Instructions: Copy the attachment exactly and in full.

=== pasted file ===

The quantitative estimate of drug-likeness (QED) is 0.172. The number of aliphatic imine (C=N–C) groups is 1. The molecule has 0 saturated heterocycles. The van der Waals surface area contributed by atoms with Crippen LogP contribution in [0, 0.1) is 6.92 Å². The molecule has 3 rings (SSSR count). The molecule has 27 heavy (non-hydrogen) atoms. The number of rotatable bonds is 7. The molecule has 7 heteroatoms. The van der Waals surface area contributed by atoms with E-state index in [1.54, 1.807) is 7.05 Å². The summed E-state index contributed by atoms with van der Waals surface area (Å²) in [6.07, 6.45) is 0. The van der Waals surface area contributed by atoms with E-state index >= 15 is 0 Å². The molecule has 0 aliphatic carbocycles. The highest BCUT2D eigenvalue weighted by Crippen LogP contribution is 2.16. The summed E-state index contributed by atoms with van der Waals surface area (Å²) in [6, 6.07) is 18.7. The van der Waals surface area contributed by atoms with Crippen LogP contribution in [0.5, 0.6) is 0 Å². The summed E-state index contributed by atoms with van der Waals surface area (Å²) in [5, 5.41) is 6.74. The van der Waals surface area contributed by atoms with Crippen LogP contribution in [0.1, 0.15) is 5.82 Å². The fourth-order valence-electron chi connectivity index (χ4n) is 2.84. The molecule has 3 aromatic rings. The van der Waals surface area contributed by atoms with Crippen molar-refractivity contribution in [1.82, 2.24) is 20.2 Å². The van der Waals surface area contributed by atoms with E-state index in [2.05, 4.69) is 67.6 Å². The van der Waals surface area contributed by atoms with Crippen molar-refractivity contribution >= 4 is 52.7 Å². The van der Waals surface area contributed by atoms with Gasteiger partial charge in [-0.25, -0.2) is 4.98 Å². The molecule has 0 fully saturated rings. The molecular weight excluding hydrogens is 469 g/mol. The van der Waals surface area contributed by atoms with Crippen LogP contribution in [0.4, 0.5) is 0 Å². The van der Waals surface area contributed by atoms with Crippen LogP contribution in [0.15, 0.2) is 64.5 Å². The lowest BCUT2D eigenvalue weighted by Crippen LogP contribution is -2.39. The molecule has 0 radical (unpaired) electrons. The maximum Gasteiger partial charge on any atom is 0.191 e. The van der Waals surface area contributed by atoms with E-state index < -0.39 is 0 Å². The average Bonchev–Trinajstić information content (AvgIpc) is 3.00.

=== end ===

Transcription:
The quantitative estimate of drug-likeness (QED) is 0.172. The number of aliphatic imine (C=N–C) groups is 1. The molecule has 0 saturated heterocycles. The van der Waals surface area contributed by atoms with Crippen LogP contribution in [0, 0.1) is 6.92 Å². The molecule has 3 rings (SSSR count). The molecule has 27 heavy (non-hydrogen) atoms. The number of rotatable bonds is 7. The molecule has 7 heteroatoms. The van der Waals surface area contributed by atoms with E-state index in [1.54, 1.807) is 7.05 Å². The summed E-state index contributed by atoms with van der Waals surface area (Å²) in [6.07, 6.45) is 0. The van der Waals surface area contributed by atoms with E-state index >= 15 is 0 Å². The molecule has 0 aliphatic carbocycles. The highest BCUT2D eigenvalue weighted by Crippen LogP contribution is 2.16. The summed E-state index contributed by atoms with van der Waals surface area (Å²) in [6, 6.07) is 18.7. The van der Waals surface area contributed by atoms with Crippen LogP contribution in [0.5, 0.6) is 0 Å². The summed E-state index contributed by atoms with van der Waals surface area (Å²) in [5, 5.41) is 6.74. The van der Waals surface area contributed by atoms with Crippen LogP contribution in [0.1, 0.15) is 5.82 Å². The fourth-order valence-electron chi connectivity index (χ4n) is 2.84. The molecule has 3 aromatic rings. The van der Waals surface area contributed by atoms with Crippen molar-refractivity contribution in [1.82, 2.24) is 20.2 Å². The van der Waals surface area contributed by atoms with E-state index in [2.05, 4.69) is 67.6 Å². The van der Waals surface area contributed by atoms with Crippen molar-refractivity contribution >= 4 is 52.7 Å². The van der Waals surface area contributed by atoms with Gasteiger partial charge in [-0.25, -0.2) is 4.98 Å². The molecule has 0 fully saturated rings. The molecular weight excluding hydrogens is 469 g/mol. The van der Waals surface area contributed by atoms with Crippen LogP contribution in [0.4, 0.5) is 0 Å². The van der Waals surface area contributed by atoms with Crippen LogP contribution in [0.15, 0.2) is 64.5 Å². The lowest BCUT2D eigenvalue weighted by Crippen LogP contribution is -2.39. The molecule has 0 radical (unpaired) electrons. The maximum Gasteiger partial charge on any atom is 0.191 e. The van der Waals surface area contributed by atoms with E-state index < -0.39 is 0 Å². The average Bonchev–Trinajstić information content (AvgIpc) is 3.00.